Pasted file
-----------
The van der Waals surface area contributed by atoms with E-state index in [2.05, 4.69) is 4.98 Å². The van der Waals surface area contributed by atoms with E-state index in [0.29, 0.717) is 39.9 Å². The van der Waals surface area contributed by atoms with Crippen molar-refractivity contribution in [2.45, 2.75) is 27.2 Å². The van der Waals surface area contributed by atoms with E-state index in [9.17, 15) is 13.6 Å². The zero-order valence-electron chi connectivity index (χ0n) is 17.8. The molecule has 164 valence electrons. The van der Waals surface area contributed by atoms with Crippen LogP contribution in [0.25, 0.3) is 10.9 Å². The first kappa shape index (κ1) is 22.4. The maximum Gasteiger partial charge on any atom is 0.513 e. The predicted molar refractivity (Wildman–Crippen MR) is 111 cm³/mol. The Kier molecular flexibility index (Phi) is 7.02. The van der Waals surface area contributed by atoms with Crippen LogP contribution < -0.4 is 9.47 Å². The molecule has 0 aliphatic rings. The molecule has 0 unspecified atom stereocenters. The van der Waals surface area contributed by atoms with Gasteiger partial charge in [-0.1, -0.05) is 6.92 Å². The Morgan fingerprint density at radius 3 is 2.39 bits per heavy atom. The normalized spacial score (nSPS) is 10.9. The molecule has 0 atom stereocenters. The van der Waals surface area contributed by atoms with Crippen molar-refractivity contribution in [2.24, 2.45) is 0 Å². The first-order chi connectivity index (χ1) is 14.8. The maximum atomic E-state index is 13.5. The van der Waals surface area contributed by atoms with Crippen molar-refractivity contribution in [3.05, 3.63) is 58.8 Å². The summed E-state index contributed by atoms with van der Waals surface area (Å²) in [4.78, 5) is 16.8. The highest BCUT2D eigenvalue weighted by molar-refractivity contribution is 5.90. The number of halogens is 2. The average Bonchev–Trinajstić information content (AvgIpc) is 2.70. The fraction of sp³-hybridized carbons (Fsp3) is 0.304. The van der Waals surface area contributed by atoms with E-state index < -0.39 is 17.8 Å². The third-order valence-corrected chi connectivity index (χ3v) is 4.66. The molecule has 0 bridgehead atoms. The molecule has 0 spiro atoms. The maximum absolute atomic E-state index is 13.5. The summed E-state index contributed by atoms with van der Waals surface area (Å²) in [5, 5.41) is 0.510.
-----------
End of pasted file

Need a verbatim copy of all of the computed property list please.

The van der Waals surface area contributed by atoms with E-state index in [2.05, 4.69) is 4.98 Å². The van der Waals surface area contributed by atoms with E-state index in [0.29, 0.717) is 39.9 Å². The van der Waals surface area contributed by atoms with Crippen molar-refractivity contribution in [2.45, 2.75) is 27.2 Å². The van der Waals surface area contributed by atoms with E-state index in [9.17, 15) is 13.6 Å². The zero-order valence-electron chi connectivity index (χ0n) is 17.8. The molecule has 164 valence electrons. The van der Waals surface area contributed by atoms with Crippen LogP contribution in [0.25, 0.3) is 10.9 Å². The first kappa shape index (κ1) is 22.4. The maximum Gasteiger partial charge on any atom is 0.513 e. The predicted molar refractivity (Wildman–Crippen MR) is 111 cm³/mol. The Kier molecular flexibility index (Phi) is 7.02. The van der Waals surface area contributed by atoms with Crippen LogP contribution < -0.4 is 9.47 Å². The molecule has 0 aliphatic rings. The molecule has 0 unspecified atom stereocenters. The van der Waals surface area contributed by atoms with Gasteiger partial charge in [-0.1, -0.05) is 6.92 Å². The Morgan fingerprint density at radius 3 is 2.39 bits per heavy atom. The normalized spacial score (nSPS) is 10.9. The molecule has 0 atom stereocenters. The van der Waals surface area contributed by atoms with Crippen molar-refractivity contribution in [2.24, 2.45) is 0 Å². The first-order chi connectivity index (χ1) is 14.8. The maximum atomic E-state index is 13.5. The van der Waals surface area contributed by atoms with Crippen molar-refractivity contribution in [3.05, 3.63) is 58.8 Å². The summed E-state index contributed by atoms with van der Waals surface area (Å²) in [4.78, 5) is 16.8. The highest BCUT2D eigenvalue weighted by molar-refractivity contribution is 5.90. The number of halogens is 2. The average Bonchev–Trinajstić information content (AvgIpc) is 2.70. The fraction of sp³-hybridized carbons (Fsp3) is 0.304. The van der Waals surface area contributed by atoms with E-state index < -0.39 is 17.8 Å². The third-order valence-corrected chi connectivity index (χ3v) is 4.66. The molecule has 0 bridgehead atoms. The molecule has 0 spiro atoms. The maximum absolute atomic E-state index is 13.5. The summed E-state index contributed by atoms with van der Waals surface area (Å²) in [5, 5.41) is 0.510.